"What’s that supposed to mean? That historical guilt and awareness of historical guilt makes Germany support neo-Nazis?" he questioned.
"The head of the European Commission, Ursula von der Leyen, said the EU and Ukraine are closer today than ever before. What does this hint at? Probably, this is a signal that as long as you are a Russophobe, as long as you are a fascist, as long as you are a neo-Nazi, everything is allowed for you," he added.
Lavrov recalled that Ukraine's Maidan protests saw chants such as "Muscovites to the gallows" and "Kill Russians, kill Muscovites," and stressed that Russia cannot sit idly during the resurrection of Nazism in Europe.
Seizing assets 'open theft'
Lavrov said Moscow was ready for sanctions but did not expect measures affecting sports and cultural and humanitarian ties.
Previously when Western states announced sanctions against Arab and Latin American countries, they repeatedly said that sanctions are not aimed at ordinary people and only "at making the leadership of the relevant state feel the pressure of the world community and change its behaviour," Lavrov said.
"Now, though, no one is talking about it at all … The West does not care about the principles that it itself invented and introduced in international relations."
Among these, he added, is the principle of sanctity of private property, which was violated when the West began to seize assets of Russia's central bank and private companies.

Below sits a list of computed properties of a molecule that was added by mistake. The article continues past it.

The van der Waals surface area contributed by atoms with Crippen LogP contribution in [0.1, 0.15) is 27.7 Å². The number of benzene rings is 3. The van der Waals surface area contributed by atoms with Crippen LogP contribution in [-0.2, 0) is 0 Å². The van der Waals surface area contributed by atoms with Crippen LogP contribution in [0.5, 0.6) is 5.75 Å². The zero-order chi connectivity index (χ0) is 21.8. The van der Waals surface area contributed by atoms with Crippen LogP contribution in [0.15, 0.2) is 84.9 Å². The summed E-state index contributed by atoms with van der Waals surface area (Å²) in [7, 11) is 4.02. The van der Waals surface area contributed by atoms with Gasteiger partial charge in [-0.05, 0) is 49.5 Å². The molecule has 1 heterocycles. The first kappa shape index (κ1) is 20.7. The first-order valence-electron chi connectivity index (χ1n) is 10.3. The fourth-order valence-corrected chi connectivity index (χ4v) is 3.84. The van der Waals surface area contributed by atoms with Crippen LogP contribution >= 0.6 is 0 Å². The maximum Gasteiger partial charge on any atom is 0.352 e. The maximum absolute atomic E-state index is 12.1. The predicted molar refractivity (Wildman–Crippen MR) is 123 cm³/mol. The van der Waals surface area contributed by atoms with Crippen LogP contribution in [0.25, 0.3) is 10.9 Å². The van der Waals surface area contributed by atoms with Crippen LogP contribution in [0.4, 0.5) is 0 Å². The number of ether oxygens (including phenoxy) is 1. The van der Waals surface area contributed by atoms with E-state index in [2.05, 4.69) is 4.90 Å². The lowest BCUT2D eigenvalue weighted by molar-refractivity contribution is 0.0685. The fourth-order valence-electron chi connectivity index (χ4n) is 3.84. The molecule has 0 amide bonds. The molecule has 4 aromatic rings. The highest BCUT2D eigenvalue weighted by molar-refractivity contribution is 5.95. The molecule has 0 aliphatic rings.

"This is open theft. They have abandoned all the rules that they have been imposing for the past 70-plus years. They have now simply crossed out these rules and returned to the bandit, wild capitalism of the Gold Rush times," he said.
Russia is capable of resisting any pressure and history proves this, Lavrov asserted.
He said Moscow knows that “Americans are running through their ambassadors all over the world,” forcing any country in Africa, Latin America or Asia to do something against Russia.
"This is low for the great power that is America. Low and unworthy. But we are used to it. This has happened more than once in our history … We’ll cope with it. I am 100 percent sure of this," he said.
Lavrov likened Europe's airspace ban for Russia to "the first Iron Curtain lowered by British Prime Minister Winston Churchill."
The UK is seeking a chance to assert itself after Brexit, the Russian minister said.
"To build the Iron Curtain there are a lot of those who think in the categories of colonialism, neocolonialism. Of course, especially for the British, such categories cause nostalgic feelings," he said.
However, Russia will "continue to live and progress," he added.
The UK's other initiative to kick Russia off the UN Security Council has no chance of success because there is no such mechanism, Lavrov said.
Lavrov said it could be possible that Russia was pushed into the conflict with Ukraine so that the US could deal with China while Moscow is busy with its own issues.
"A cynical, absolutely neocolonial course of thought, typical for our Western partners. I do not exclude this possibility," he said.